Pound's First Two-Month Gain Since 2013 Defies EU Vote Concern

  • Sterling climbs to highest versus dollar since January 6
  • Support comes from polls showing Brexit less popular: SEB

The pound posted its first back-to-back monthly gain versus the dollar since 2013, in a move traders say reflects a lower perceived risk in Britain voting to leave the European Union in a June referendum.

Sterling advanced to an almost four-month high Friday, completing a third week of gains, even as data showed U.K. consumer confidence dropped to the lowest in more than a year. Two days earlier, a report indicated economic growth slowed in the first quarter.

Investors’ muted reaction to economic data this week may suggest the currency’s direction is being driven more by their view on the outcome of the June 23 vote, as recent polls show pro-EU Britons have taken the lead, following the official start of the campaign on April 15. The pound strengthened against most of its major peers this month, having dropped in February to its lowest level since 2009 versus the dollar after the referendum was announced.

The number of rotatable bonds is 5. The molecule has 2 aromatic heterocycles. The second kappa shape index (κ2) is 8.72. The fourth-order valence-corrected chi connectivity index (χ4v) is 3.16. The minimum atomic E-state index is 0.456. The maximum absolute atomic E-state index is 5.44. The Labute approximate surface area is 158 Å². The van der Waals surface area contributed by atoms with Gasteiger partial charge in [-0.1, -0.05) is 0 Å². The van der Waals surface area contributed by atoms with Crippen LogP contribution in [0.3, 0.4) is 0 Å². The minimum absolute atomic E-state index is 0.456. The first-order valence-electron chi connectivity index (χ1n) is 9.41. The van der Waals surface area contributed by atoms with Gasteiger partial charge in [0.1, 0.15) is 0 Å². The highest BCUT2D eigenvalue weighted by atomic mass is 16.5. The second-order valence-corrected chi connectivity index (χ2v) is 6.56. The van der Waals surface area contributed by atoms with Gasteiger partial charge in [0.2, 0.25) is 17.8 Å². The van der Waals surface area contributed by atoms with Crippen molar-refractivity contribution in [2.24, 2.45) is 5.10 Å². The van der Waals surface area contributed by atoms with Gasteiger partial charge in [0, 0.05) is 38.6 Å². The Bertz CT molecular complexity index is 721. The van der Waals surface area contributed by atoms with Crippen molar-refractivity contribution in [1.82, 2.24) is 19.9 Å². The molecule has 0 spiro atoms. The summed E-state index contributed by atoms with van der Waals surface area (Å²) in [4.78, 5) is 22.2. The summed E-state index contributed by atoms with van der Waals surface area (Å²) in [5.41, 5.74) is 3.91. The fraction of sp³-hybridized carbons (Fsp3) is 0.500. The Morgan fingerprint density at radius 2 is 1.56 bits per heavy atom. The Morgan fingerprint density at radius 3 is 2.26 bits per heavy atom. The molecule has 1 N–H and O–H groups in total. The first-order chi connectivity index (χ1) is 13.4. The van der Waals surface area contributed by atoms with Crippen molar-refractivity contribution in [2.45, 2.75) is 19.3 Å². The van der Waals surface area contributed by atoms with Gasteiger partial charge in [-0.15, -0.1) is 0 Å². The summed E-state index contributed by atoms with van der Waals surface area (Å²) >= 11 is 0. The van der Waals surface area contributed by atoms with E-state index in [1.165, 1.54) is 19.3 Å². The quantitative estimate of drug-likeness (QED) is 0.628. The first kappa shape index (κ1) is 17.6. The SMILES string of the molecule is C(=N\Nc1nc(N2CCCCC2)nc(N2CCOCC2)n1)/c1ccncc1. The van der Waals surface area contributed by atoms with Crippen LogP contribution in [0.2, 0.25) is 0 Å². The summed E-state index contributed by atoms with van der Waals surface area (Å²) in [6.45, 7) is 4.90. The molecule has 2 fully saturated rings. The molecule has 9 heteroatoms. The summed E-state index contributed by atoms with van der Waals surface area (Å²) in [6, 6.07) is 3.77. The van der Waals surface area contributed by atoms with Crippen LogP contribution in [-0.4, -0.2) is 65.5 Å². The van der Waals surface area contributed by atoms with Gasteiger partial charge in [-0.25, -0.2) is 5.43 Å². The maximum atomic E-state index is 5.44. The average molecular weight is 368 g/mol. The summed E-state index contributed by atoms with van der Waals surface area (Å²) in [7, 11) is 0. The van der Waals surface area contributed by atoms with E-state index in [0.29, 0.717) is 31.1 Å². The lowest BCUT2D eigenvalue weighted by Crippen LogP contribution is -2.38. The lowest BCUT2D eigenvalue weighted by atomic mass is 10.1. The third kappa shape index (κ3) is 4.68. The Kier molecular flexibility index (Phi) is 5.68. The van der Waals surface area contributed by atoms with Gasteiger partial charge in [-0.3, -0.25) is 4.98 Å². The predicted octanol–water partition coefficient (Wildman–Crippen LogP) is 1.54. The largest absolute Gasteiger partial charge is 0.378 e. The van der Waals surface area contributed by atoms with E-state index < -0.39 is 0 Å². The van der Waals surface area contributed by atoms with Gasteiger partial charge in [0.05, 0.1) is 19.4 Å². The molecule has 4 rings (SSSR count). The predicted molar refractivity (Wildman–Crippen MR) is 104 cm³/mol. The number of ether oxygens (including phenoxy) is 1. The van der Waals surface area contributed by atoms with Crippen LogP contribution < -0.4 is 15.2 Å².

“The only thing right now being in focus for sterling is the probabilities for the different outcomes in the referendum,” said Richard Falkenhall, a currency strategist at SEB AB in Stockholm. “Last week we started to see signs again that the ‘remain’ side increased the lead over the ‘leave’ alternative. As soon as this started to show up in polls, that supported sterling.”

Sterling advanced 0.1 percent to $1.4623 as of 4:45 p.m. in London, after rising to $1.4670, the highest since Jan. 6. Even as it slipped 0.7 percent to 78.28 pence per euro, the pound recorded its first monthly gain since November versus the shared currency.

Gilt Purchases

Overseas investors bought a net 7.8 billion pounds of gilts in March, after outflows of 3 billion pounds in the previous month, Bank of England data showed Friday.

“After the initial fears of a Brexit vote and the financial shock that would usher in, sterling has rallied,” reflecting the “relative stability of market odds on the EU vote”, said Robin Marshall, director of fixed income at Smith & Williamson Investment Management in London. “Some of that inflow has likely gone into gilts.”

Gilts climbed on Friday, with the 10-year yield falling two basis points, or 0.02 percentage point, to 1.59 percent, after dropping five basis points in the two previous days. The 2 percent security due September 2025 rose 0.16, or 1.60 pounds per 1,000-pound face amount, to 103.55.

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